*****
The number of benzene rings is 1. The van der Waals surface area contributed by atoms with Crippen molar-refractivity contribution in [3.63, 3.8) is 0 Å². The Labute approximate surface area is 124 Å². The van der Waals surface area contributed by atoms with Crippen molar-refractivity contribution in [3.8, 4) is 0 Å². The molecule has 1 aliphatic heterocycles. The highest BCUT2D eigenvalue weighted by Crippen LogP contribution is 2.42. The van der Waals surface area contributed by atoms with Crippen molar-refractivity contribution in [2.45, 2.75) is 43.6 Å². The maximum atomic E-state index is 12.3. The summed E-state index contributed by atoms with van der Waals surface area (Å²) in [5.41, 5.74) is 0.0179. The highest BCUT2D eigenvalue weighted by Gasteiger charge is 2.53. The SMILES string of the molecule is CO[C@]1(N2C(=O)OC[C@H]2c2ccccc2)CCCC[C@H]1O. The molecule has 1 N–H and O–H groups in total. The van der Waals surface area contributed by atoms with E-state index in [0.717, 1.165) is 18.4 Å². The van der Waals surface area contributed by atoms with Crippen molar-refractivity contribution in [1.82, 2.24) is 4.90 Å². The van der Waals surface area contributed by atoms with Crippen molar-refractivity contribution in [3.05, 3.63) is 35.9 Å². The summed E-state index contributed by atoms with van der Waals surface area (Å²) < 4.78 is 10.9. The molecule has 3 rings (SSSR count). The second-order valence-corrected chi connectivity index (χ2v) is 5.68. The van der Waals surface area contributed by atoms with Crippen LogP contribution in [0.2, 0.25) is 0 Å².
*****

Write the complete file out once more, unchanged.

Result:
The number of benzene rings is 1. The van der Waals surface area contributed by atoms with Crippen molar-refractivity contribution in [3.63, 3.8) is 0 Å². The Labute approximate surface area is 124 Å². The van der Waals surface area contributed by atoms with Crippen molar-refractivity contribution in [3.8, 4) is 0 Å². The molecule has 1 aliphatic heterocycles. The highest BCUT2D eigenvalue weighted by Crippen LogP contribution is 2.42. The van der Waals surface area contributed by atoms with Crippen molar-refractivity contribution in [2.45, 2.75) is 43.6 Å². The maximum atomic E-state index is 12.3. The summed E-state index contributed by atoms with van der Waals surface area (Å²) in [5.41, 5.74) is 0.0179. The highest BCUT2D eigenvalue weighted by Gasteiger charge is 2.53. The SMILES string of the molecule is CO[C@]1(N2C(=O)OC[C@H]2c2ccccc2)CCCC[C@H]1O. The molecule has 1 N–H and O–H groups in total. The van der Waals surface area contributed by atoms with E-state index in [0.717, 1.165) is 18.4 Å². The van der Waals surface area contributed by atoms with Crippen molar-refractivity contribution in [1.82, 2.24) is 4.90 Å². The van der Waals surface area contributed by atoms with Crippen molar-refractivity contribution in [3.05, 3.63) is 35.9 Å². The summed E-state index contributed by atoms with van der Waals surface area (Å²) < 4.78 is 10.9. The molecule has 3 rings (SSSR count). The second-order valence-corrected chi connectivity index (χ2v) is 5.68. The van der Waals surface area contributed by atoms with Crippen LogP contribution in [0.2, 0.25) is 0 Å².